First, the overall recognition rates per language in our study are consistent with previous studies in adults. The mean recognition rates for the stimuli, which were selected for the current study based on previous studies, was as follows: English (97.46%), Chinese (93%), Spanish (81.12%) and Arabic (71.90%, see7,9). Similarly, in our study, the highest mean recognition was for English (93.0%) followed by Chinese (74%), Spanish (62.50%), and Arabic (61.10%) in adults and English (68.90%), Chinese (54.50%), Spanish (40.00%), and Arabic (35.20%) in children and adolescents. Consistent with previous studies, our study showed that English was recognised with the highest accuracy rate and Arabic with the lowest rate. This mirrors results from the validation study by Pell and colleagues7, in which a total of 91% items were retained for English but only 49% of items were retained for Arabic. Arabic was also perceived by most participants (92%) as the most difficult language condition for recognising emotions in a post-session questionnaire after the recognition task7. In the study by Pell and colleagues9 with Spanish speakers overall emotion recognition scores ranged from 64% in Spanish, 58% in English, and 50% in Arabic. In the study by Liu & Pell63 with Chinese speakers, only items which reached a recognition consensus rate of three times chance performance (42%) per emotion were included in the validation database. This is consistent with previous literature, which has shown that vocal emotions are recognized at rates approximately four times chance1,64. In summary, accuracy rates in our study are stable and consistent with previous research, suggesting the existence of similar inference rules from vocal expressions across languages.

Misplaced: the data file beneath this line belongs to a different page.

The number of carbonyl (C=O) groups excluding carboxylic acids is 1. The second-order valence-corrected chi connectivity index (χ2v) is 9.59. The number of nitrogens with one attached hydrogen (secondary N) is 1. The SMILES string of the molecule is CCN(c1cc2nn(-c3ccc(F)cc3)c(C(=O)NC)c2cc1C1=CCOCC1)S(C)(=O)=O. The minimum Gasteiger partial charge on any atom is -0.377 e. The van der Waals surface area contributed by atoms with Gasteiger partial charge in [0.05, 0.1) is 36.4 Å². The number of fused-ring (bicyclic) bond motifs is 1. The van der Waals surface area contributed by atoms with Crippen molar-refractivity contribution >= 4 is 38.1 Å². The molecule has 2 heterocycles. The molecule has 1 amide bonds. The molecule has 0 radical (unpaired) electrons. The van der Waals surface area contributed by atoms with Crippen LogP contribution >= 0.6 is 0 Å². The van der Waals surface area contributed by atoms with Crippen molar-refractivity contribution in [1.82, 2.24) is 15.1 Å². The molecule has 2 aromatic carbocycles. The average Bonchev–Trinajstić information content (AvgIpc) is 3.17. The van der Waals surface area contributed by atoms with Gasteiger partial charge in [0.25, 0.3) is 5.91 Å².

Second, emotion effects on accuracy in our study are similar to those reported in adults9. We found higher accuracy for angry and sad voices compared to happiness and fear and higher accuracy for fear and sad compared to happiness. This is consistent with Pell and colleagues7 who found that anger, sadness and fear tended to result in higher recognition rates across languages compared to expressions of happiness. Liu and Pell63 also found that fear had the highest recognition, followed by anger, sadness, and happiness. Our study and previous work converge towards a general advantage for recognising negative emotions. This is compatible with evolutionary theories arguing that vocal cues are associated with threat and need to be highly salient to ensure human survival65,66,67. In both our study and previous studies7,10,64 accuracy was especially low when participants were asked to recognise happy expressions. Our results are consistent with previous research showing that although happiness is recognisable more easily from facial expression68, it is more difficult to recognise in vocal expressions3,69. In contrast, negative emotions (i.e., anger) are often poorly recognised from the face but best recognised from the voice.